Alright! Here is my other story: When I was a student at Gallaudet University, I was dating the same boy for a while. I remember how he used to stop by in the hallway, trying to get my attention while I was in my class, just to say hi to me or tell me to come out of class to steal a kiss from me. One day he was hiding something in the back and told me to come out. So I did…He handed me a bag and told me to take a look inside the bag. I was surprised to see a nice Seiko watch in a box. Seiko wristwatches were so popular back in 1980. I asked him why, because it was not Christmas, since it was Spring and my birthday was not until Fall. He said he got the wristwatch just because he loved me. He put it on my left wrist. I was so proud. I had to run back to my class and he had to go back to work. As soon as I sat on my chair, my friend asked me what’s up. I told her that I got a nice wristwatch. My friend, who is a person of color herself, immediately told me that black people always buy wristwatches from drug dealers because they made fake wristwatches. So my wristwatch was not a real Seiko but a fake one. I showed my friend the bag and a box with the department store on it, but she said he pretended that he had bought it from a store. I thought to myself, wow it’s really sad that people don’t like people from different races, but again I was confused because she is also a person of color. I was hurt by that, and I decided not to tell him what my friend had said. Ever since I was dating him, I can see people’s attitudes toward me were not the same. I had to be extra careful because I can be easily removed from them. I felt oppressed by that on a daily basis. I had some women talking to me about why I was dating a black man. They told me they would rather it was someone like Billy Dee Williams, who was a famous singer a long time ago. They would rather someone like him than my ex boyfriend who had very black hair. Billy Dee Williams’ hair was very soft and looked almost like white people’s hair. They were telling me many things about why they would not date black men…I felt oppressed. It was hard because people treated me differently ever since I dated my ex-boyfriend. I went through a lot and it was nothing but peer pressure. I plan to write a book about it one day soon.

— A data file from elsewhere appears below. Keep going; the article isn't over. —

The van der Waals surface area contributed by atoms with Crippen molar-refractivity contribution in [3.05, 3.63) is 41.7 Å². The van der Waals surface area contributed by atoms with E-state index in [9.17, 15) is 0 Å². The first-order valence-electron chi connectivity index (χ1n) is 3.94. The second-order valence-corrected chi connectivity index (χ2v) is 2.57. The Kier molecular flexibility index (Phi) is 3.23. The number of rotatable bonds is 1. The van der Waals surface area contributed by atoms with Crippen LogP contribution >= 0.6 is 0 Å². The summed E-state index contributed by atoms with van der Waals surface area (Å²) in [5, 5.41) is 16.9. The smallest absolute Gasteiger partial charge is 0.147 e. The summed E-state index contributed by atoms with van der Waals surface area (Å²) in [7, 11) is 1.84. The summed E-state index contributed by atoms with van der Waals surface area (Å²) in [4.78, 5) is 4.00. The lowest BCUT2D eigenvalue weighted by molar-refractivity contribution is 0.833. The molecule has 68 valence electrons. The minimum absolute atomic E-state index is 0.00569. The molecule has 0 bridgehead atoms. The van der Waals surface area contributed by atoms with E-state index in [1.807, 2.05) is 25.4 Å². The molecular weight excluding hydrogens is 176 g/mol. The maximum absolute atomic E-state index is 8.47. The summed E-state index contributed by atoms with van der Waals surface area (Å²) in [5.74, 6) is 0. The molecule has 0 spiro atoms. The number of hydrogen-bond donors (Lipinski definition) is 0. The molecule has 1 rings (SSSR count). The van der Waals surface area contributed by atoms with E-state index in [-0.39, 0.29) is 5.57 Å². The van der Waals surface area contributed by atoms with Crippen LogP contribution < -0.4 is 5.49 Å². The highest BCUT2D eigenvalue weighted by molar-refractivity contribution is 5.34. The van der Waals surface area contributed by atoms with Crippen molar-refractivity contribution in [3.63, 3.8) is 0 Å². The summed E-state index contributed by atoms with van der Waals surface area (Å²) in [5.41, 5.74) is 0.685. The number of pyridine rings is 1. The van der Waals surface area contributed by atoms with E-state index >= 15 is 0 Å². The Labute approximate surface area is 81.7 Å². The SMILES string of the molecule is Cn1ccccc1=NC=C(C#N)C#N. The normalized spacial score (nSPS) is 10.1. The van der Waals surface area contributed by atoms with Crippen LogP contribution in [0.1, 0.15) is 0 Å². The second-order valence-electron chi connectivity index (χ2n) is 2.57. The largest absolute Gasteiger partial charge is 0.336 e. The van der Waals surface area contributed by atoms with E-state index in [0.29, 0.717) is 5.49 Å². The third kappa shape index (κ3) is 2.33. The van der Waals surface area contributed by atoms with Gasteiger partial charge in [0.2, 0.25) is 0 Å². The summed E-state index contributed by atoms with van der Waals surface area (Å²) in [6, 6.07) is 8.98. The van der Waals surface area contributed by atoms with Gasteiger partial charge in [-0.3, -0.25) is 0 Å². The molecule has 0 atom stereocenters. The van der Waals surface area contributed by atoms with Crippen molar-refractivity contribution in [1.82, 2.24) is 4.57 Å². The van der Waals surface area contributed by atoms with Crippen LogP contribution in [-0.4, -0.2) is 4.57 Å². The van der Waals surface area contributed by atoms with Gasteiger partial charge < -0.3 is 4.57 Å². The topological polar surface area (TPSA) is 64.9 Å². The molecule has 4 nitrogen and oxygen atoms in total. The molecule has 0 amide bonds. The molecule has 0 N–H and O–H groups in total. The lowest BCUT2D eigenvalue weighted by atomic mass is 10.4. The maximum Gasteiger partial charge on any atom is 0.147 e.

My experience in a deaf community: Years and years later, I got married and have biracial children. A woman came up to me informing me that her daughter is dating a black man. I was surprised by that, because it was out of the blue that she came to me and informed me. I thought to myself, can she see that I’m married to a black man and have a biracial child with me. It was just my daughter at that time. She blurted out to me, saying that she would rather that her daughter was a lesbian than dating a black man. I was tempted to say, “What if your daughter was going with a black lesbian?” but instead, I said to her that maybe it was because her daughter had fallen in love with him, which was her decision. She said no, then she showed me her arm and pointed at her arm. I was not sure what she meant by that, but I had to be careful because my daughter was with me and I thought about my husband, so I decided to say nothing more. So I am always careful with people around me like her. I’ve encountered so many acts of racism in my life. Now, I’m telling you from my life experience up to now. I’m so glad I live for myself and stay with who I am. I married my husband, Derik, and we have two beautiful children. My family is one of a kind and I am truly blessed to have them. I can’t worry about what people are thinking and what their opinions are. If people don’t look at me as a person but negatively focus on what I have, I keep myself away from them. But as for people who look at me as a person, Debbie, and accept what I have, that’s who I want to be around. I’ve learned to be very selective about people, for my protection, after the acts of racism I’ve experienced with some people. That goes the same with my job, because people forget that I’m married to a black man and have biracial children and they slip and demonstrate their acts of racism. So I am always careful around those people.